News in Brief

Chagall exhibit opens in Moscow

An exhibit on artist Marc Chagall, whose works were once banned in the former Soviet Union, has opened in Russia. The Moscow exhibition looks at the Jewish and folk art influences on his art. Communist Russia saw his works as "bourgeois." "Visitors often ask why Chagall's animals are blue, yellow or pink, why the bride is flying over the rooftops and the man has two faces," said curator Ekaterina Selezneva, according to the French news agency AFP. "They will now understand where Chagall drew [his images] from." Chagall was born Moishe Segal in 1887 to a poor Jewish family outside Vitebsk in modern Belarus, in the Jewish Pale of Settlement, and his paintings recall images of Vitebsk. The exhibit runs until Sept. 30. (JTA )

Two Israelis video creators to display at Taipei Biennial

Two Israeli artists will have works on display at the Taipei Biennial this autumn - Omer Fast and Roee Rosen. Fast, a video artist, was born in Israel, raised in the United States and now lives in Germany. His works often integrates realistic and fantastic elements. Rosen, a multidisciplinary artist, will show a series of drawings, "Vladimir's Night," and the video work "Out." The drawings, created in 2011-2012, tell a fictitious story about Russian President Vladimir Putin. "Out," from 2010, won a prize at the Venice Film festival that year. (Camea Smith )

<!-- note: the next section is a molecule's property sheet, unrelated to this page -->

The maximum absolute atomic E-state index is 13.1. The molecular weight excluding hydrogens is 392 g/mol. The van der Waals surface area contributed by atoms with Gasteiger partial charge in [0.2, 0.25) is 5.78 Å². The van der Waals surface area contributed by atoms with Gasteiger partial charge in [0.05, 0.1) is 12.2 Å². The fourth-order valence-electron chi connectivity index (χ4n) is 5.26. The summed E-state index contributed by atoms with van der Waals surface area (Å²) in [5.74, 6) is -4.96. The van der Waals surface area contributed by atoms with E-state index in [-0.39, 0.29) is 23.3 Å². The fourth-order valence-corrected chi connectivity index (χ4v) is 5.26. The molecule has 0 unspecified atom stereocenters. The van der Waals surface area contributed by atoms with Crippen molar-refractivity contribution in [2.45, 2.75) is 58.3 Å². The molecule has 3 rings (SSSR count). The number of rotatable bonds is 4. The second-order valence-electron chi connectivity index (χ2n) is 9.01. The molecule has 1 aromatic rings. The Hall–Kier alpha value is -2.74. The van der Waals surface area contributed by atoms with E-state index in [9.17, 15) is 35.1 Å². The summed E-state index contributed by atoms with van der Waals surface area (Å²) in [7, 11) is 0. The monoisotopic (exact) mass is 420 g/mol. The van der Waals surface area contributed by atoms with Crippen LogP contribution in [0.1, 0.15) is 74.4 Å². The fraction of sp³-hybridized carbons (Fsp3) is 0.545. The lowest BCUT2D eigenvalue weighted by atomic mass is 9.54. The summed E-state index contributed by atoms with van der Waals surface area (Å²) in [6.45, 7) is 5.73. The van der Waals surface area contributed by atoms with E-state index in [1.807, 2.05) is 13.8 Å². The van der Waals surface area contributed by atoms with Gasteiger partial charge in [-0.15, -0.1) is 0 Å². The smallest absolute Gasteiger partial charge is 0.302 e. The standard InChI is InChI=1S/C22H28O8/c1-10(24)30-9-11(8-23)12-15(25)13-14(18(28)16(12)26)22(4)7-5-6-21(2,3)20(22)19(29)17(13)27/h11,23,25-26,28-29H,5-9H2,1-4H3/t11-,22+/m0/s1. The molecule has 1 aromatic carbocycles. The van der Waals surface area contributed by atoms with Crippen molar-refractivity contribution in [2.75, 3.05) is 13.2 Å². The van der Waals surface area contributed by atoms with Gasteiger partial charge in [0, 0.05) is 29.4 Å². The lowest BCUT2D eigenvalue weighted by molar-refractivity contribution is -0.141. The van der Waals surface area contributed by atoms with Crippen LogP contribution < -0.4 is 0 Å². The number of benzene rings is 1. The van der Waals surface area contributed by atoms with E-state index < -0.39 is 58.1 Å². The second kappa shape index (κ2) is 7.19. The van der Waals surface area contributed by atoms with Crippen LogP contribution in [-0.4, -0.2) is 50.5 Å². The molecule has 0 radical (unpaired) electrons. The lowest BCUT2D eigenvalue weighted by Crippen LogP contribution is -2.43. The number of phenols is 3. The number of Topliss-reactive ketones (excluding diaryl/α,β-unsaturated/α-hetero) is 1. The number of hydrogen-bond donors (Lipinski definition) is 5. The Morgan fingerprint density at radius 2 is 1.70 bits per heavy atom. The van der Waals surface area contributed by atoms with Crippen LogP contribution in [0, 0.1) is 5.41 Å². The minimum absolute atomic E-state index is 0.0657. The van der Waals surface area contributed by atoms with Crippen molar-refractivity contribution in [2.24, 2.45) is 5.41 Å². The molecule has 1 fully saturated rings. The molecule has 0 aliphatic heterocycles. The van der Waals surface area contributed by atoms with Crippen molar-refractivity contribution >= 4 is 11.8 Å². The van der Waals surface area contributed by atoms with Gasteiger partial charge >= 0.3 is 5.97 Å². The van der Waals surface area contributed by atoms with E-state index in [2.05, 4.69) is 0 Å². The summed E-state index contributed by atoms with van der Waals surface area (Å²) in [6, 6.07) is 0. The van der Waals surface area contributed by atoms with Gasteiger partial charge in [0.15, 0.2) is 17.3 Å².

Group exhibit in Paris planned for Israeli artists

Fifteen Israeli artists will exhibit their works at Pluriel, a modern-art exhibition in Paris this November. The show is being curated by Nathalie Mamane-Cohen and Nathalie Zaquin-Boulakia. Mamane-Cohen told Haaretz that while many Israeli artists exhibit at well-known Paris galleries, they do as individuals. Thus she and her partner decided the time had come for a group exhibit. The works will deal with "complex issues such as gender, territory, religion and violence," she said, and the artists come from a variety of backgrounds: Khader Oshah, for instance, was born in Gaza and now lives in the Negev Bedouin town of Rahat, while Assaf Shoshan is an Israeli living in Paris. (Camea Smith )